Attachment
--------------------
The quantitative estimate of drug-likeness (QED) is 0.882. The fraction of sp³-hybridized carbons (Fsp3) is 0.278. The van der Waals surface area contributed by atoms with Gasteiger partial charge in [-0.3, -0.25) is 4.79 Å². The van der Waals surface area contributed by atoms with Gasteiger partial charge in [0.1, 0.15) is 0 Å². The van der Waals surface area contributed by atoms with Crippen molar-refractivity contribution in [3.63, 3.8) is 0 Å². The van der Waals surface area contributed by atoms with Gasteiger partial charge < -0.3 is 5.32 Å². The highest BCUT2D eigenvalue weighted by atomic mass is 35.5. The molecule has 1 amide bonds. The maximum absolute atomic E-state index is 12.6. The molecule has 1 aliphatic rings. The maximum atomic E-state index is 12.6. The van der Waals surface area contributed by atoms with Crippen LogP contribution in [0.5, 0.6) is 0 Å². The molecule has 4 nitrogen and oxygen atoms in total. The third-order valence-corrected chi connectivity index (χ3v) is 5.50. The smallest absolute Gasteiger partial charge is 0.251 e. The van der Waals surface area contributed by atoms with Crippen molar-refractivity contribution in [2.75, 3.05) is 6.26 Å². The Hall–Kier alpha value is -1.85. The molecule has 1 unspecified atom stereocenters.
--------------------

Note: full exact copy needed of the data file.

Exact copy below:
The quantitative estimate of drug-likeness (QED) is 0.882. The fraction of sp³-hybridized carbons (Fsp3) is 0.278. The van der Waals surface area contributed by atoms with Gasteiger partial charge in [-0.3, -0.25) is 4.79 Å². The van der Waals surface area contributed by atoms with Gasteiger partial charge in [0.1, 0.15) is 0 Å². The van der Waals surface area contributed by atoms with Crippen molar-refractivity contribution in [3.63, 3.8) is 0 Å². The van der Waals surface area contributed by atoms with Gasteiger partial charge < -0.3 is 5.32 Å². The highest BCUT2D eigenvalue weighted by atomic mass is 35.5. The molecule has 1 amide bonds. The maximum absolute atomic E-state index is 12.6. The molecule has 1 aliphatic rings. The maximum atomic E-state index is 12.6. The van der Waals surface area contributed by atoms with Crippen LogP contribution in [0.5, 0.6) is 0 Å². The molecule has 4 nitrogen and oxygen atoms in total. The third-order valence-corrected chi connectivity index (χ3v) is 5.50. The smallest absolute Gasteiger partial charge is 0.251 e. The van der Waals surface area contributed by atoms with Crippen molar-refractivity contribution in [2.75, 3.05) is 6.26 Å². The Hall–Kier alpha value is -1.85. The molecule has 1 unspecified atom stereocenters.